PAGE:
Nowcast GDP Estimate 1 Percentage Point Higher Than GDPNow

Following Friday's jobs report the GDPNow forecast slid from 3.2% to 2.9%.

In recent months, GDP estimates from the Atlanta Fed GDPNow Model were typically way higher than those by the New York Fed Nowcast Model.

The situation is now reverse.

4th Quarter GDPNow Forecast December 8

"The GDPNow model forecast for real GDP growth (seasonally adjusted annual rate) in the fourth quarter of 2017 is 2.9 percent on December 8, down from 3.2 percent on December 5. The forecasts of real consumer spending growth and real private fixed-investment growth declined from 2.8 percent and 8.1 percent, respectively, to 2.5 percent and 7.0 percent, respectively, after this morning's employment report from the U.S. Bureau of Labor Statistics. The model's estimate of the dynamic factor for November—normalized to have mean 0 and standard deviation 1 and used to forecast the yet-to-be released monthly GDP source data—declined from 1.13 to 0.47 after the report," according to Pat Higgins, creator of GDPNow.

4th Quarter Nowcast Forecast December 8

The Nowcast model did not react to the jobs report, but the GDPNow model reacted with a 0.3 percentage point decline.

An even bigger dive happened following the jobs report in November when the GDPNow model plunged from 4.5% to 3.3%

Dynamic Factor Volatility

In November, I pinged Pat Higgins at GDPNow asking if it the decline was wage related.

Higgins explained the model uses "something like 22 payroll employment series from different industries at various levels of aggregation and two from the household survey to estimate the dynamic factor but It doesn’t use any wage data."

Dynamic factor volatility hit GDPNow again this month.

Anemic Wage Growth

Year-over-year wage growth in the jobs report was anemic once again. For details, please see November Jobs +228,000: Employment Only +57,000.

Mike "Mish" Shedlock

Comments (8)
No. 1-8
El_Ted0
El_Ted0

Mish, are you ready to blink on your low-interest rates/deflation outlook? Trump's policies are all inflationary, except for his trade talk, which seems to be mostly just talk.

Mike Mish Shedlock
Mike Mish Shedlock

Editor

Nope el-Tedo and the long bond agrees

truthseeker
truthseeker

I’ve already mentioned what I thought has been helping growth, which is consumers taking on more debt and spending more savings, the lower dollar and the dramatic reduction in regulations. Trump picked Powell because he is a low interest rate guy. Trump gets hammered every time he tries to place tariffs on countries as his opponents say he is going to start a trade war but they have no solution. I put myself in Trumps place and the problems he has inherited as it relates to debt and a decadent culture that doesn’t understand that values are virtuous as they adhere to truth which is never changing and never relative .God help us, no wait, don’t bring God into this, His boys are hold upon in their multimillion dollar mansions with their private jets waiting on the runway!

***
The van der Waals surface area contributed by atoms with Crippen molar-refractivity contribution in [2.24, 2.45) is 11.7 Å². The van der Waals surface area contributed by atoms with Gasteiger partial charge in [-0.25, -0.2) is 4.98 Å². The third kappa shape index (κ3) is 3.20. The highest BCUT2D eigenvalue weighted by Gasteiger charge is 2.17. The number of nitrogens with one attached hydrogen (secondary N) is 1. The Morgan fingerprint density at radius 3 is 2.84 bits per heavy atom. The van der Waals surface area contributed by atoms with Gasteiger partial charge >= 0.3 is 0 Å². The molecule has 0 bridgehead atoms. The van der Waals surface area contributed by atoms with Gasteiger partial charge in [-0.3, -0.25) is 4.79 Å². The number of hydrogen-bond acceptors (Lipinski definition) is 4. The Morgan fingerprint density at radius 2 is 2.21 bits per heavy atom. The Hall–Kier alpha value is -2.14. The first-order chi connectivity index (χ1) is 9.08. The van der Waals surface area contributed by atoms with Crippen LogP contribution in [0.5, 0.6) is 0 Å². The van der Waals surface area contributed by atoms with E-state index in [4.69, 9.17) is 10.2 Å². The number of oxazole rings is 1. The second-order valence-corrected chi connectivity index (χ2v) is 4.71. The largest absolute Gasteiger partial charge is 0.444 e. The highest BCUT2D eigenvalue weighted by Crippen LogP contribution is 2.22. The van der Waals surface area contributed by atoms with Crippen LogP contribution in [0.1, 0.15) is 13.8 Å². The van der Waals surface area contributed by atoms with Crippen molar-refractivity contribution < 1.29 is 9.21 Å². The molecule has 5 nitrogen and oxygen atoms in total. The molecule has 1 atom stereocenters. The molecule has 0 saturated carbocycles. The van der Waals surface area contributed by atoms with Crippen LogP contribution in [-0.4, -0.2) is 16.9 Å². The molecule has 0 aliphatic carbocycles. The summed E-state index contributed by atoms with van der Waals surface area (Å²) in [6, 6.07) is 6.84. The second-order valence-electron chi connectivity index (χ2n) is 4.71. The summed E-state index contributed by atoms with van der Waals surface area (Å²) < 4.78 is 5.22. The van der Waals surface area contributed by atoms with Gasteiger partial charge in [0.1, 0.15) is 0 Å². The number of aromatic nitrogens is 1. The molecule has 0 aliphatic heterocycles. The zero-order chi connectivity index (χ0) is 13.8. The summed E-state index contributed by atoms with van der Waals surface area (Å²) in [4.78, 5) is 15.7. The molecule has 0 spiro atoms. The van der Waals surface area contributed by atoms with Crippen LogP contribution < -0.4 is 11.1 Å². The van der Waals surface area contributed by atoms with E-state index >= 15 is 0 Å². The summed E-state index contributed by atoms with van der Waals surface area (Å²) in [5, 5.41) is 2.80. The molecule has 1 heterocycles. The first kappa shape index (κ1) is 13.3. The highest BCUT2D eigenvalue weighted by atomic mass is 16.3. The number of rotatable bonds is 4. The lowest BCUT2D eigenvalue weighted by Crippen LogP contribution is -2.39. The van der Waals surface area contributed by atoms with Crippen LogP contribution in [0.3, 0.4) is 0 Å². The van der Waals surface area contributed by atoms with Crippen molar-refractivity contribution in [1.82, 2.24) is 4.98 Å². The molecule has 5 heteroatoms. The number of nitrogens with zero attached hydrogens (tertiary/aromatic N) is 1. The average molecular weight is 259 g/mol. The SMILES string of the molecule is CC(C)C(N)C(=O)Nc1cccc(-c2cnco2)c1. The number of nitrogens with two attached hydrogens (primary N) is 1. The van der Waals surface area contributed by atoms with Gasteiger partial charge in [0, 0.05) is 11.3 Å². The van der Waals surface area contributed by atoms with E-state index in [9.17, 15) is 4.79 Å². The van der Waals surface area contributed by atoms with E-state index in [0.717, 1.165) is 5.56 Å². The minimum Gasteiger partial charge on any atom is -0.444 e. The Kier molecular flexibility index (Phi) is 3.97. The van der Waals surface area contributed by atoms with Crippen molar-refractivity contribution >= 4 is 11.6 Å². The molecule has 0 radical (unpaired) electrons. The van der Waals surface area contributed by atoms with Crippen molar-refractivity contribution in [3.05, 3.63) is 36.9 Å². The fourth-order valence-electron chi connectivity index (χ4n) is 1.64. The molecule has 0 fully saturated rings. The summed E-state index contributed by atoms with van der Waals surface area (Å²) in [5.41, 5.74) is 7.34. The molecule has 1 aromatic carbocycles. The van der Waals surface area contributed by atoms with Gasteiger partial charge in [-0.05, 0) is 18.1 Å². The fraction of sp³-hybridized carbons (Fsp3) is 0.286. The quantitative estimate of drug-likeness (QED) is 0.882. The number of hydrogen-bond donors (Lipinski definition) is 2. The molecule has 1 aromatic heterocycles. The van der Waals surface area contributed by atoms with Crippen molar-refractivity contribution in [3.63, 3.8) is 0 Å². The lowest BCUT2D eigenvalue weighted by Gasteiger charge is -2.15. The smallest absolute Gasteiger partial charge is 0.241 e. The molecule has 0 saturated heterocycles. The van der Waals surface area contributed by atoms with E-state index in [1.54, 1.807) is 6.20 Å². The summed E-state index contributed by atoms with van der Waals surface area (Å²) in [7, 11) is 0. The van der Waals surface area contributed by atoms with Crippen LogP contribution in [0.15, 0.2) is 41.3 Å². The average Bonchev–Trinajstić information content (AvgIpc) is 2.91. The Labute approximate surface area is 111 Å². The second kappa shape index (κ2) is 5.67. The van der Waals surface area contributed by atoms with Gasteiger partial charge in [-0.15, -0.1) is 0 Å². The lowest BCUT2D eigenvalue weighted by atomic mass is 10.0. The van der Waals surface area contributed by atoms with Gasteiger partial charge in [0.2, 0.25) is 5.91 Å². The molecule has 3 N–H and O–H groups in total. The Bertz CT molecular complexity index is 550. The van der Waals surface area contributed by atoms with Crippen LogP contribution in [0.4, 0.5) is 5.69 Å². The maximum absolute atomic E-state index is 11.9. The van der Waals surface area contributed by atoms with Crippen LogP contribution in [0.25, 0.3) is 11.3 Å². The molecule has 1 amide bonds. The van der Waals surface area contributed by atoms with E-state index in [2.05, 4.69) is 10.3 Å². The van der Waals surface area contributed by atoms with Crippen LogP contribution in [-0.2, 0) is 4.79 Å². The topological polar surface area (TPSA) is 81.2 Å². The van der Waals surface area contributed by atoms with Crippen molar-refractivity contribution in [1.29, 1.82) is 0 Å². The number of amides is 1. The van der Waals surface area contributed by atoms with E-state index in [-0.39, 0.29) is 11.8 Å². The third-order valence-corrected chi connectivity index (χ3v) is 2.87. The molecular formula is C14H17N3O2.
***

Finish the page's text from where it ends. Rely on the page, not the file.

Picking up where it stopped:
truthseeker
truthseeker

Sorry Mish I never mentioned whether or not I agree with u on interest rates and deflation.Well I hate to wimp out on this by saying I don’t know. It just seems like to me that anytime some kind of problem starts to manifest itself in our markets, the Fed, treasury and the bankers all get together and do whatever it takes with massive amounts of leverage jump in to deal with the problem. Maybe I’m being paranoid about all this, but even the experts in technical analysis have been saying for a long time that isn’t the way free markets operate. If everthing is being manipulated as I suggest here it can’t last forever so I don’t know.

Stuki
Stuki

As long as official policy, at both the Fed and governments at all levels, is to maximize the share of total output that is distributed via asset appreciation mechanisms to the idle classes; which necessarily reduces the share distributed to those who do the work to create the output; it will take some really magnanimous bubble blowing, before you see price increases for goods the latter group are the predominant buyers for. Which so happens to be what the clowns providing macabre entertainment at our contemporary “economic” circus, refers to as “inflation.”

We’ll get there eventually, once the systemic transfers from the productive to the connected has gotten so rapacious, that none of the former can any longer afford to, nor are allowed to, do anything but serve as simple manservants to the latter. Hence supply of everything dries up, while demand printed out of thin air keeps exploding. Venezuela is, if only slightly in the big scheme of things, still a hair’s breadth ahead of us down that shared road. At least for now.